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“Nothing new can happen between my son and me. And while I have taught the parable of the prodigal son many times, these days I feel not just why, when the lost is found, there is great cause for celebration, but how truly the zest goes out of life with such a loss. There is no word for the pairings of emotions one feels in grief—the enormity of love mixed with the enormity of sorrow.”

Those words come from Robert Cording in an essay he published in the Image journal with the title, “In the Unwalled City.” In this remarkable essay, he puts into words what cannot be contained in words: his grief for the death of his son Daniel, his desire to keep communion alive with his son, and his duty of remembrance that raises his son to life in his own life. I reached out to Professor Cording after reading his essay and he graciously agreed to join me here on our show today.

If you’ve been listening to recent episodes of our show, you know that I am working on a project between my own McGrath Institute for Church Life and Ave Maria Press about our relationship with our beloved dead. This is part of a book I am writing on this topic. As part of the project, I’ve been talking with people about their memories of and their hopes for their beloved dead. I’ve asked a few of those people if they would be willing to record an episode for our show so you can listen in, too. This is the third of these episodes––on the previous two I hosted Laura Kelly Fanucci and Stephanie DePrez.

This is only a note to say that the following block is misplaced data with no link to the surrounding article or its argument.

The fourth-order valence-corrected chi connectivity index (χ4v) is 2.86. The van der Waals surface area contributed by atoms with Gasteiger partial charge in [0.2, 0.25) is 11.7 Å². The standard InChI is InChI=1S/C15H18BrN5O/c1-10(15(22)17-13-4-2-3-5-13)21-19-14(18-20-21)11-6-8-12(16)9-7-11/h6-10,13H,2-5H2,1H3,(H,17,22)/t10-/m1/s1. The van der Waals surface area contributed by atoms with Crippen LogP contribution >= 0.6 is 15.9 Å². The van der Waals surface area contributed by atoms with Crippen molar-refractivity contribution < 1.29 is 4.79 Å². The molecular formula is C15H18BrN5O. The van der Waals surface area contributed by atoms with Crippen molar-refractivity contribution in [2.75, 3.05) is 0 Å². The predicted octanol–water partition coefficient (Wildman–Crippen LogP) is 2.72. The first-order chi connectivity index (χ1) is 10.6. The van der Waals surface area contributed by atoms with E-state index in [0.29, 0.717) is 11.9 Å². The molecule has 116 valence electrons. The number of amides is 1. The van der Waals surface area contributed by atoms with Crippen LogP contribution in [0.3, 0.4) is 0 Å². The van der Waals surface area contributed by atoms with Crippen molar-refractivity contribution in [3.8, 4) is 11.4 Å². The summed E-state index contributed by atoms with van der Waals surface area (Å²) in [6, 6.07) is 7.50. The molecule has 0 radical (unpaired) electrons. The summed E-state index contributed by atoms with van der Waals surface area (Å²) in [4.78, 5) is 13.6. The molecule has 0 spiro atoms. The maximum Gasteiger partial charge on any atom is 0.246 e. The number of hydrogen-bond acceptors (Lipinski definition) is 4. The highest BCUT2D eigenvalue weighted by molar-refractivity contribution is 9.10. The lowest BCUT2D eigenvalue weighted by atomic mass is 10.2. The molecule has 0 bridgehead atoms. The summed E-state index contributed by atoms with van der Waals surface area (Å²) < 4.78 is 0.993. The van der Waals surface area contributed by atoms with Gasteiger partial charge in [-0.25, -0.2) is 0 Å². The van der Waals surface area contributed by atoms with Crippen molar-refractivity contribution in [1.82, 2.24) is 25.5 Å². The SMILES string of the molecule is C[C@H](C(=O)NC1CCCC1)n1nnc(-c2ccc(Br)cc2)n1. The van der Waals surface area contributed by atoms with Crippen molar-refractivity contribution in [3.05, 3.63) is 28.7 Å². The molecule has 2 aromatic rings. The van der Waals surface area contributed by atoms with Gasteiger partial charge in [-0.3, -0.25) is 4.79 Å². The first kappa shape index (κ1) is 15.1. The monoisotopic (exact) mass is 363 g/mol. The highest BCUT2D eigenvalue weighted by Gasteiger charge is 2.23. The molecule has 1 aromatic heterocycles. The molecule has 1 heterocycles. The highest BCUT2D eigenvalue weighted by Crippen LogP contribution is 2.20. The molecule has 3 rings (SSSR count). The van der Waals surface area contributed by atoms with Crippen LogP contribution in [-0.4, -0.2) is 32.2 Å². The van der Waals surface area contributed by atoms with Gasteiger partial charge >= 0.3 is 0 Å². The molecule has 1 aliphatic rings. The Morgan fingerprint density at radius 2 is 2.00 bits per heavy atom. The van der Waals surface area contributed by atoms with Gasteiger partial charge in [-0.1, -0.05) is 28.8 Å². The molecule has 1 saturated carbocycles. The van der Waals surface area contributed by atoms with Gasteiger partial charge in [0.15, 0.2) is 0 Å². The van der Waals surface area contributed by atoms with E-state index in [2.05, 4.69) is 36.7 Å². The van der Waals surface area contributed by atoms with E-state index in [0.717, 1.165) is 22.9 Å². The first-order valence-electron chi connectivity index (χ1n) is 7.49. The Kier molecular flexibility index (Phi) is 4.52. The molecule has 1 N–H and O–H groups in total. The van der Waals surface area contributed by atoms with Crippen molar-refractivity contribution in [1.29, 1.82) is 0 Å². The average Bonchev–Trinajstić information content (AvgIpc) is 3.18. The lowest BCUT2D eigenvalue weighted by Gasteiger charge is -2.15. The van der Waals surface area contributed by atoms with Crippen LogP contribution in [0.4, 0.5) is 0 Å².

My guest today––Robert Cording––is professor emeritus at College of the Holy Cross. His most recent poetry collection is Without My Asking (CavanKerry). You can find some of his other recent work in the Georgia Review, New Ohio Review, Hudson Review, and The Common.